Development of Photo-caged Bioactive Compounds

Hi there! My name is Jaclyn McKenna. I’m from Long Island, New York and I am a senior Chemistry and Kinesiology major at the College.  You might recognize me from the basketball team, but I have also been conducting research now for two years in Dr. Young’s bioorganic chemistry lab.


Through organic synthesis and molecular biology techniques, I am working towards developing various photo-caged bioactive compounds.  Essentially, I am taking active molecules and synthesizing them with a photo-protecting group, rendering the molecule inactive.  Then, upon UV-light exposure the photo-protecting group is removed and the molecule regains it’s functionality.  This type of technology has potential in drug therapy because it provides an added degree of special and temporal control, eliminating the unfortunate side effects caused by current chemotherapeutic agents.

For example, theophylline, is a small organic ligand that is capable of binding to an RNA ribozyme and induces self-cleavage to release a microRNA.  MicroRNA are relatively short, single stranded RNA fragments capable of suppressing the translation of a specific protein by complimentary base-pairing to messenger RNA. Therefore, in the presence of free theophylline, the microRNA is produced and the expression of the particular protein is suppressed.  However, if a photo-protecting group is present on the theophylline molecule, this mechanism is inactivated until the system is exposed to UV-light.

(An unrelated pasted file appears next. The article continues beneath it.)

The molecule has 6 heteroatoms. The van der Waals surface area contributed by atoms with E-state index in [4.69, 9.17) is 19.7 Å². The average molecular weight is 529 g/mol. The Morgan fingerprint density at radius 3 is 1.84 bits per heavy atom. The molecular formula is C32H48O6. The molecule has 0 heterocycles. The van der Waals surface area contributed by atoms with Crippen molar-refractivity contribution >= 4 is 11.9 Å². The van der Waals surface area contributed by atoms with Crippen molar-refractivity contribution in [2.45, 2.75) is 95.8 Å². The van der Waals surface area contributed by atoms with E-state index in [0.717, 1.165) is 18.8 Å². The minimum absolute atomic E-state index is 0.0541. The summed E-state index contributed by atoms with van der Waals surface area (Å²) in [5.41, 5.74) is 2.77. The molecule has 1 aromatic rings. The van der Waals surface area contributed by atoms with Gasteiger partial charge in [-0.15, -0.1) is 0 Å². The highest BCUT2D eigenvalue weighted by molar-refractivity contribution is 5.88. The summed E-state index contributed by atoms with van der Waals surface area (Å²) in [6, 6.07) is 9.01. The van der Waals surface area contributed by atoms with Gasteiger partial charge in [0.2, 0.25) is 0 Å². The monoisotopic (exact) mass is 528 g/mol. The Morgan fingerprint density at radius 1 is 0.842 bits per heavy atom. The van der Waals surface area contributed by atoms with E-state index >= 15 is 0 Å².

Additionally, I have been using this technique to synthesize unnatural amino acids.    Unnatural amino acids serve as a mechanism to expand the genetic code and study the effects of diverse functional groups on proteins.  Site-specific incorporation of these newly synthesized protein building blocks involves significant manipulation of translational machinery. For example, a photo-caged amino acid with an alkynyl group can serve as a handle for “click” reactions. Thus, a therapeutic agent, such as an antibody or miRNA, can be conjugated into the protein and also be readily photo-cleaved with light.

Thank you for following my blog, I’m excited to get working on these projects this summer.  Good luck to everyone with exams!

– Jackie